Today at our puppy raising meeting, we had the opportunity to meet Mark Ruefenacht and hear his story about how he founded D4D – Dogs for Diabetics. We also had the opportunity to learn how these dogs were trained, the puppy raising process involved, and the partnership between D4D and Guide Dogs for the Blind.
When a GDB puppy gets phased out and decides he/she doesn’t want to become a guide dog or can’t become a guide dog for some reason, they are considered for the Career Change program, where they can become a service dog for a different organization/disability. Many dogs go to D4D. GDB and D4D have an exclusive partnership where no other guide dog school in the nation donates dogs to this organization. It’s very cool.
What I also find fascinating is that GDB is starting to research and train a few dogs to see if they can be dually trained to be a glucose/diabetic alert dog AND a guide dog. As you may know, diabetes is a leading cause of blindness. So, if a dog could alert a person with a visual impairment to high blood sugar levels and low blood sugar levels AND guide them, that would be super cool. There are a few working dogs out there like this, and they are seeing how effective they are. Dogs for handlers with vision have this thing (forgot what it’s called) around their neck and when it’s a serious low or high they pick it up to alert their handler. However, obviously this wouldn’t work for someone who is visually impaired because 1) jumping up on a blind handler to show them the alert would frequently scare the handler and 2) the handler wouldn’t probably be able to see the alert, depending on their level of vision. So the dogs that are dually trained for both diabetic alerting and guiding have a squeaking thing around their neck that they squeak to alert their handler. Very neat. At the beginning of our presentation, we actually got to see Mark’s dog alert. He had a high or low that the dog alerted too. 🙂 A random note that Mark mentioned was even if the dog gets too tired or old or isn’t able to go out in public access, they can still and do still alert at home. Very neat.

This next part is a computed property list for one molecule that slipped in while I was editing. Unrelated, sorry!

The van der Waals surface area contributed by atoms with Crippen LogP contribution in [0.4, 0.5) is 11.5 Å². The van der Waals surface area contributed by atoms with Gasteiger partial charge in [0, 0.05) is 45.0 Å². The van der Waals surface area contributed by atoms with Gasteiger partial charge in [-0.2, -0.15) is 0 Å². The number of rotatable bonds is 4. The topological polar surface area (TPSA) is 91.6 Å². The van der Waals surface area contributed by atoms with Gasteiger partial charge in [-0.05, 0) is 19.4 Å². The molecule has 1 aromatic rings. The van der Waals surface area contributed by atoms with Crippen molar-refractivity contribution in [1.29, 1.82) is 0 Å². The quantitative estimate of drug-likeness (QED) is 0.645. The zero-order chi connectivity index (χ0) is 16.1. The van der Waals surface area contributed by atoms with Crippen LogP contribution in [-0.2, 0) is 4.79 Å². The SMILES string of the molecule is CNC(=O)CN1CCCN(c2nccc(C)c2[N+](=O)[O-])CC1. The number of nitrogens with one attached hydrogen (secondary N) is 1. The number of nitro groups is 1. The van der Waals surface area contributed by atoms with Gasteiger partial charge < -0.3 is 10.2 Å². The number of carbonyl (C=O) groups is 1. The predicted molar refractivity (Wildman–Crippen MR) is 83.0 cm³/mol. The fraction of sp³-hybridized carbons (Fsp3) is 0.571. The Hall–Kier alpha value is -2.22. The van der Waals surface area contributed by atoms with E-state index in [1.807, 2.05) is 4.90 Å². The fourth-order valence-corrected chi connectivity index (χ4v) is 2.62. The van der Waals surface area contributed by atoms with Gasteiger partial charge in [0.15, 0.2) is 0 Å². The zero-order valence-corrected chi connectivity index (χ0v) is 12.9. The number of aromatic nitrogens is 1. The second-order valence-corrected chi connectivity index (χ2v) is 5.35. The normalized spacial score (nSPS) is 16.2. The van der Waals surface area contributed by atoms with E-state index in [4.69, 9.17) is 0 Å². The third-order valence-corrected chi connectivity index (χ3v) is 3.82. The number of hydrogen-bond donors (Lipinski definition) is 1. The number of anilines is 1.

What Mark also talked about is about 40% of guide dog handlers at GDB have lost their sight due to diabetes. So, how cool would it be if these dogs could prevent this amount of blindness? Now, I personally wouldn’t trade my blindness or opportunity to work with Makiko/guide dogs for the world, but everybody has different situations and obviously preventing blindness is huge!
Mark also touched on another important note – Fake Service Dogs. As you all know, this is one of those topics I’m very passionate about – don’t fake your service dog people. Mark talked about how their are other service dog organizations that train dogs for alerting on glucose levels but they charge a LOT of money and the dogs are not that well trained. That’s a scam. These dogs are life-saving tools to help people manage a very serious medical condition and many times a lot of people have given up hope or got extremely frustrated and are LONGING for a dog.. so they pay a lot of money only to find out these dogs aren’t very good. So unfortunate.
I expect we will continue to hear more about this partnership between D4D and GDB in the upcoming year and the research associated with these cool dogs.
Here is their Facebook page: https://www.facebook.com/pages/Dogs-4-Diabetics/7676047299
Here is their website: http://www.dogs4diabetics.com/